Armenians

Armenians in the Byzantine Empire

The Byzantine Empire

How did the Byzantine Empire come to existence?

After the split of the Roman Empire in 395 A.D., There remained a Western Roman Empire (with its capital in Rome) and an Eastern Roman Empire, which we know as the Byzantine Empire. The first emperor of the newly formed Byzantine Empire was Constantine I, after whom the capital Constantinople (modern-day Istanbul) was named. 

The Byzantine Empire lasted from 395 A.D. to 1453, when Ottoman Turks captured Constantinople. Interestingly, the Byzantine Empire’s first and last emperors were both named Constantine.

Annexation of Armenia

In 387 A.D., Armenia was divided and Western Armenia became part of the Byzantine Empire, and Eastern Armenia fell into the Sassanid Persian Empire. This became known as Byzantine Armenia. Until 428 A.D., Armenians still had kings despite being part of the Sassanid Empire. 

Byzantine Emperor Justinian I split Byzantine Armenia into four parts. He increased taxes and oppressed Armenian nobles in the Empire. In 591, after a war between the Sassanids and the Byzantines, historical Armenian territory is split again, this time, the Byzantines get a larger share of land and Byzantine Armenia expands. 

Life of Armenians in The Byzantine Empire

Armenians, who made up a large part of the Empire, served in the army and fought in battles in the Byzantine Army. The Byzantine army benefited greatly from the participation of Armenians in battle, not only did they increase the number of men going to battle, but they were among the bravest of soldiers.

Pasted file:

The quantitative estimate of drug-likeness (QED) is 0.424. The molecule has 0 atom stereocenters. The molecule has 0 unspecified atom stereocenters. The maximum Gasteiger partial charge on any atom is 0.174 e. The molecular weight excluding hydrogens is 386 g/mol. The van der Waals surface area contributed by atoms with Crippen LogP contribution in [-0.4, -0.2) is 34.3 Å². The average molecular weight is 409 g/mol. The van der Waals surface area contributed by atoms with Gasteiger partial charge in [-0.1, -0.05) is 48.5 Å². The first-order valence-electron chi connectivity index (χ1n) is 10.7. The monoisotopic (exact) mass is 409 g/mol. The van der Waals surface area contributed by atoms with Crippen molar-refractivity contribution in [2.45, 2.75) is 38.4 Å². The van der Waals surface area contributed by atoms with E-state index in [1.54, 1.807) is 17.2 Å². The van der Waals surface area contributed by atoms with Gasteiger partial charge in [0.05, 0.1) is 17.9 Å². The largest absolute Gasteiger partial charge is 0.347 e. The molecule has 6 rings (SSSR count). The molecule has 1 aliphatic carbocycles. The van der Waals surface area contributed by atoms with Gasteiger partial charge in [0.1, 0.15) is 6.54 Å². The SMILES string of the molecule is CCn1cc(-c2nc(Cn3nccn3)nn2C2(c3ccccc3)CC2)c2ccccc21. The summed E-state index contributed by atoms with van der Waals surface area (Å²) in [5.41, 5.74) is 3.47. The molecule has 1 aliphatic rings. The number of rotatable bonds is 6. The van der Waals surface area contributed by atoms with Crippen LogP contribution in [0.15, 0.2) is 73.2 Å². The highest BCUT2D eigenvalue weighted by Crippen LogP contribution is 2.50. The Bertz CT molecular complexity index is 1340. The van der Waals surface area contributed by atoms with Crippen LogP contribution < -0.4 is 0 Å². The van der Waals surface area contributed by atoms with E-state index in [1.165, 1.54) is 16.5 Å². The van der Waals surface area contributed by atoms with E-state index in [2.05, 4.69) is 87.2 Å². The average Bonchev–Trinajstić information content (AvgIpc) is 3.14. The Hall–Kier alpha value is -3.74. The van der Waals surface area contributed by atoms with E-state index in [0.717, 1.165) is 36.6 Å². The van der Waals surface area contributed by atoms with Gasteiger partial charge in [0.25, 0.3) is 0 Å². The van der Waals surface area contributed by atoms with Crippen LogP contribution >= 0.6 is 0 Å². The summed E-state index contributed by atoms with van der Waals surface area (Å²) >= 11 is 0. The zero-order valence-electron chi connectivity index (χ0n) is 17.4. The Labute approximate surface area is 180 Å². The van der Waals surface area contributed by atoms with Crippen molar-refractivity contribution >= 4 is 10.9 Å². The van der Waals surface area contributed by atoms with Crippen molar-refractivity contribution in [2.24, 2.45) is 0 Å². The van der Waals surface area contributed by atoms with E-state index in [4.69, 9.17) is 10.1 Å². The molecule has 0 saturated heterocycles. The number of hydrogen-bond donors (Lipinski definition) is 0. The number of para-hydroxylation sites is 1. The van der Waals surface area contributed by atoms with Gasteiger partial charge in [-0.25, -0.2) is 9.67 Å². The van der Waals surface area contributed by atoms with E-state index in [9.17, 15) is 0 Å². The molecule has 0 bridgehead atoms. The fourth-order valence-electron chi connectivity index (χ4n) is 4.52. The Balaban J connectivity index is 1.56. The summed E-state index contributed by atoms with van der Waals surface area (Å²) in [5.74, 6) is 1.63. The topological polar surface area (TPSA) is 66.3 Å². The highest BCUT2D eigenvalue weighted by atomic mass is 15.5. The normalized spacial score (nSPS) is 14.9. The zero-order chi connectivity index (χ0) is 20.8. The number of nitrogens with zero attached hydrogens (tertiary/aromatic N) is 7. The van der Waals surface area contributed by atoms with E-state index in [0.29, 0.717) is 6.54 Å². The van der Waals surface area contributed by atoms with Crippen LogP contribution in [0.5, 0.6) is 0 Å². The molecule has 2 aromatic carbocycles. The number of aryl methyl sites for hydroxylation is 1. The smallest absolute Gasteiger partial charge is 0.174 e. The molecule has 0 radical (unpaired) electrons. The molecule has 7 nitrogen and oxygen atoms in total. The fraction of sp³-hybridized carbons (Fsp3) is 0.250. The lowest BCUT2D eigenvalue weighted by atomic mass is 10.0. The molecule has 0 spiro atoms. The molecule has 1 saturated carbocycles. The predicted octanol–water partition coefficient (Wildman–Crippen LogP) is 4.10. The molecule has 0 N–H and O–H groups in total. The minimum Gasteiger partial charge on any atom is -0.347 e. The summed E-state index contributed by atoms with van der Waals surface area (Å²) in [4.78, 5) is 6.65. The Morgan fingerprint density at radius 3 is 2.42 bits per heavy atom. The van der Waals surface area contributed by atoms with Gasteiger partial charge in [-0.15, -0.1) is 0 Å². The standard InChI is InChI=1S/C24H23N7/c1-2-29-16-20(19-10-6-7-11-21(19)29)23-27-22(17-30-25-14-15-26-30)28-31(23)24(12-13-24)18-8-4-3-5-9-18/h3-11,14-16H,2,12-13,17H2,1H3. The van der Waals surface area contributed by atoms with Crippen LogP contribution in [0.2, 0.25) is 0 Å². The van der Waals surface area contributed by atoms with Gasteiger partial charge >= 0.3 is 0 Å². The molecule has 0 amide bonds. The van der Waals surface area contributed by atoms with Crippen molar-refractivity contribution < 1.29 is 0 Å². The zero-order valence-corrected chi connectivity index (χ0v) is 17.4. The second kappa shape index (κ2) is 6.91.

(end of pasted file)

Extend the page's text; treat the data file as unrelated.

Many Byzantine Emperors were Armenian, whether partially or fully. Emperor Heraclius’s father was Armenian and his mother was Macedonian. Romanos I (an emperor that came long after Armenia separated from the Byzantine Empire) was an Armenian navy commander, who later became the Emperor in 920.

Breaking Away

During the 630s, Arabs began their conquests and headed towards the Byzantine Empire. In 636, the Arabs defeated the Byzantines, and in 637, they defeat the Persians. Instead of securing the front against the Arabs, the Byzantines focused on annexing more land of historical Armenian, such as Dvin (looted, killed, etc).

Theodoros Rshtuni signed a contract with the Arabs in 652, so that the Arabs would stop attacking Armenians. After signed the agreement, Byzantines were enraged, and sent an army of 100,000 men to Armenia. It was in the agreement that if the Byzantines attacked Armenians, the Arabs would have to come and protect them. As a result, the Arabs and the Byzantines warred against each other. 

Arab invasion of Byzantine empire

Gaining Independence

Armenians were under Arab rule, and in the 8th century, they constantly protested being under Arab rule. The most influential of those protesting were the Bagratunis. From the second half of the 9th century, Arab rule weakened and the Byzantines tried to help Armenia gain independence. Byzantine Emperor Basil I consents to have the Bagratunis be the new rulers of Armenia; the Arabs and the Byzantines both recognize the new dynasty and Ashot I as the king of Armenia. 

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